WILLIAMSTOWN >> Planning in Williamstown took a hit this spring. The public grew impatient with the process the Planning Board was using to vet a proposal to change zoning to allow a "country inn" in a rural zone to save the Waubeeka golf course. That impatience cost the town the official services of two fine candidates in the Planning Board elections and, perhaps, led to the bullying of a third planner at Town Meeting.
The flag bearer for this test of the efficacy of planning was unlikely, a landlord, developer and insurance agent whose actions in North Adams were the subject of controversy. Recently the Williamstown Conservation Commission bawled him out for not just taking a mulligan but doing precisely what they had told him not to on that very golf course.
Nevertheless, he is a personable guy who attracts a following. And his case seemed to have merit. Waubeeka is leaking money and needs a year-around way to make it profitable. Or — and this threat has been used in the past — he would build lots of houses on the course, which zoning permits, thus cluttering the scenic southern gateway.
Town leaders, concerned about tight school budgets and unsure how the town could sustain itself without more tax income, supported Planning Board candidates perceived as friendlier to development and supported the zoning change. Some argued that the planners had no right to question the size or viability of the project. If the owner squanders his money on a failure, that's his lookout, they said.
No one seemed to object to a "country inn," but the proponent was coy about how large it would be. Size and viability may, in fact, be the crucial question planners should ask, in an era when the Berkshires are losing population. To be sure, Williamstown's population decline was exaggerated by the demise of The Spruces.
Failed projects north and south on Route 7 make the case for planning. A cavernous, unused racetrack grandstand, along with the motels and trailer parks it drew, mar the Pownal valley — similar in sweeping beauty to the south entrance to Williamstown. The undeveloped Snowy Owl Resort has a depressing effect on New Ashford.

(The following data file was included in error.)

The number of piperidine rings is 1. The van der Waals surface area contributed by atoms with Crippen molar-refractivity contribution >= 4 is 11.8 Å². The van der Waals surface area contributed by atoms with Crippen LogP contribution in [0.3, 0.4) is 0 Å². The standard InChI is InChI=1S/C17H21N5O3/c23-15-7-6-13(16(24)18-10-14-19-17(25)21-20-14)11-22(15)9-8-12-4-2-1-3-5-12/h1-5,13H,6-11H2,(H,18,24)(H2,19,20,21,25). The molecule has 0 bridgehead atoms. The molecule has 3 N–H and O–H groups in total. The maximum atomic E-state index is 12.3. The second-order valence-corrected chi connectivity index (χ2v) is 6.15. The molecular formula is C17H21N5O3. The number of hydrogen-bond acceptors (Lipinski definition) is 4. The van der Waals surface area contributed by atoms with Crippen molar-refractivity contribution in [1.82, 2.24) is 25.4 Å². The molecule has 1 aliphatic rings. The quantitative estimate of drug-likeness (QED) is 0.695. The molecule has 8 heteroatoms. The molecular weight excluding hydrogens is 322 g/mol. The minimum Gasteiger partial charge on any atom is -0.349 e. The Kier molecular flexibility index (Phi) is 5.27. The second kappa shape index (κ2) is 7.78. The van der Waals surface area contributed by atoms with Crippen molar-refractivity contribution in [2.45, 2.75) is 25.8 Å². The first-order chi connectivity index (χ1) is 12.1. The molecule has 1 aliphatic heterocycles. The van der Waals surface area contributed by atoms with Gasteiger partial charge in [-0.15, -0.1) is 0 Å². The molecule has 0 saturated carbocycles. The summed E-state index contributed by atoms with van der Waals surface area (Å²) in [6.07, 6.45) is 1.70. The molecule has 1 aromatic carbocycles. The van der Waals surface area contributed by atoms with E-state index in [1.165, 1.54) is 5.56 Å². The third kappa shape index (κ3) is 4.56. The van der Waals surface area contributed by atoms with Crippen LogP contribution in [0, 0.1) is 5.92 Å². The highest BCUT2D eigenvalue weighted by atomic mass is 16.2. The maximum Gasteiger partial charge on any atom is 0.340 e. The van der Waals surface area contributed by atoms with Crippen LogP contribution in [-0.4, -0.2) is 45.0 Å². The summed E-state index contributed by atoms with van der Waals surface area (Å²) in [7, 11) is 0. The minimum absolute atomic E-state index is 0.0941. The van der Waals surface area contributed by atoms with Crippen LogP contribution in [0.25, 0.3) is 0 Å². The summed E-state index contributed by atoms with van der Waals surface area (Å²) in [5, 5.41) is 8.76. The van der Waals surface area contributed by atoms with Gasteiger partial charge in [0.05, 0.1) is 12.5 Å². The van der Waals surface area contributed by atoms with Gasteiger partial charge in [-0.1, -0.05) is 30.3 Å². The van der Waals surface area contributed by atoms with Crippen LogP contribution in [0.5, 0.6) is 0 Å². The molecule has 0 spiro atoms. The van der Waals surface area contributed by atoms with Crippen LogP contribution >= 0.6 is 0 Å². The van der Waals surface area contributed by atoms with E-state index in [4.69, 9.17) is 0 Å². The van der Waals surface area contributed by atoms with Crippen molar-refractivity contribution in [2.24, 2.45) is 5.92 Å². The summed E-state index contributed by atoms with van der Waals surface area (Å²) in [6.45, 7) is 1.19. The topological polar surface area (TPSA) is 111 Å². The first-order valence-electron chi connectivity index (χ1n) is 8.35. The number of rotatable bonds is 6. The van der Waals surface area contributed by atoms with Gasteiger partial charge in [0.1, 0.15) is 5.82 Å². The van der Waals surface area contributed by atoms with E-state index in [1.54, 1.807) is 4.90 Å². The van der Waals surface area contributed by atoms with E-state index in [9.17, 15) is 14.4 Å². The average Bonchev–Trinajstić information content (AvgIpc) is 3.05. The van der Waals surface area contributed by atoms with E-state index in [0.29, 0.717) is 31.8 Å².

Does Williamstown want a large, empty hotel? Amazingly, one of the defeated candidates for the Planning Board negotiated a change to the proposal at Town Meeting. The proponent was unwilling to have a square foot limitation on his hotel, but he agreed to a change in wording from the number of "units" allowed to the number of "rooms," somewhat limiting size.
As for viability, the planner attempted to limit the number of houses that could be built on the site if the hotel fails. Although the majority initially voted for it, the proponent's amendment to strike the provision also passed.
If the inn finds a backer, he may play that card, saying that if the town doesn't agree to extend water and sewer pipes to the inn, he'll build houses. As well as being expensive, water and sewer lines would increase development pressure for the rest of South Williamstown.
Planning boards are not intended to stop projects, rather to modify them. Intelligent planning benefits the community and the developer, by testing his options. That's what was going on in Williamstown. Unfortunately planning became the villain, with consequences that may reach beyond what happens at Waubeeka.
At least, that's how it looks from the White Oaks.
A writer and environmentalist, Lauren R. Stevens is a regular Eagle contributor.